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Froot Loops Unfortunate Mascot for Smart Choices Program

Smart Choices' bad reputation is growing. Nutritionist and food industry critic Marion Nestle pointed out recently that in the new front-of-package nutrition labeling scheme, sugary cereals like Kellogg's Froot Loops made the cut to receive an encouraging green Smart Choices check mark. The New York Times just picked up the story, putting it on the front page of the business section, and CBS followed, with both reports highlighting Froot Loops as one of the supposedly better-for-you options under the program.

More than forty percent of the calories in Froot Loops come from sugar, but apparently the program approved the cereal to let parents know that Froot Loops is a healthier option than, say, donuts. And the sugar will motivate kids to eat the cereal, which contains fiber and other nutrients, according to one Smart Choices board member.

Of course, Froot Loops is not the only dubious "Smart Choice" in the program, nor is Kellogg the only company involved. There's also Kraft Macaroni and Cheese, Breyer's fat-free chocolate fudge brownie ice cream (Unilever), and Betty Crocker Fruit Roll-Ups (General Mills). PepsiCo and ConAgra participate in Smart Choices as well.

Michael Jacobson of the Center for Science in the Public Interest was originally part of the panel to establish Smart Choices criteria, but he said the food industry dominated the decision-making process. "You could start out with some sawdust, add calcium or Vitamin A and meet the criteria," he told the New York Times.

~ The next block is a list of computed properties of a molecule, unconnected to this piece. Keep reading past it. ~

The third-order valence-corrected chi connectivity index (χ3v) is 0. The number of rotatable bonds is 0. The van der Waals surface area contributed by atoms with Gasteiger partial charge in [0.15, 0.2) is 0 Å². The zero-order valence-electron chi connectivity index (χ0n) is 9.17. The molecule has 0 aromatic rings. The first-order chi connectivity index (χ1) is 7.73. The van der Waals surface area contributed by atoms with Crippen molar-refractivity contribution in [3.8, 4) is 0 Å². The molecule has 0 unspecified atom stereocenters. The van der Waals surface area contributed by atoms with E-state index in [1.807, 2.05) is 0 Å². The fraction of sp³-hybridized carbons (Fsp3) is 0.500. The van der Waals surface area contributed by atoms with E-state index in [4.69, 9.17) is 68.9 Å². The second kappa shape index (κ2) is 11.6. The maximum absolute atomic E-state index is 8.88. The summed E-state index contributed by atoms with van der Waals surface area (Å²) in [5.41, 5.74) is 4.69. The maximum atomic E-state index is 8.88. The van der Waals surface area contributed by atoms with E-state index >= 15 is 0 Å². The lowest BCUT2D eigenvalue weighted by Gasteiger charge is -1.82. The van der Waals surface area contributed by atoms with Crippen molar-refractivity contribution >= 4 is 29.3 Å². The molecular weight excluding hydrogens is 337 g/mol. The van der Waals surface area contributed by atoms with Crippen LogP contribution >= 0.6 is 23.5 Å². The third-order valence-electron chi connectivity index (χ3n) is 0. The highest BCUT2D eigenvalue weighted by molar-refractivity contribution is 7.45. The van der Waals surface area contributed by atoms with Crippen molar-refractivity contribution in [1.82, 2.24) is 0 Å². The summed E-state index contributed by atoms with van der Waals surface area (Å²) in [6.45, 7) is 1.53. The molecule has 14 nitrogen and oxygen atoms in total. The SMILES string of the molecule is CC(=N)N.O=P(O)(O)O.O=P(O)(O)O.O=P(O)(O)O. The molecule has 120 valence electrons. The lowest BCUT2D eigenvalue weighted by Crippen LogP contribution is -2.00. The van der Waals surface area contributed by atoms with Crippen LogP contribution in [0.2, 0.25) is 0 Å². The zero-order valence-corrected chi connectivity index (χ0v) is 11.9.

Nestle has previously questioned why the American Society of Nutrition would be involved in such a program, but it turns out the companies are paying up to $100,000 a year for these labels -- and the fees are based on sales of Smart Choices-approved products, meaning the more products Smart Choices approves, the more money it gets.

The Food and Drug Administration recently expressed concern about the program in a letter it sent to the Smart Choices managers. Now the FDA has announced plans to research how consumers read, use and understand food labels -- which could eventually lead to a crackdown on industry-led labeling schemes like Smart Choices.

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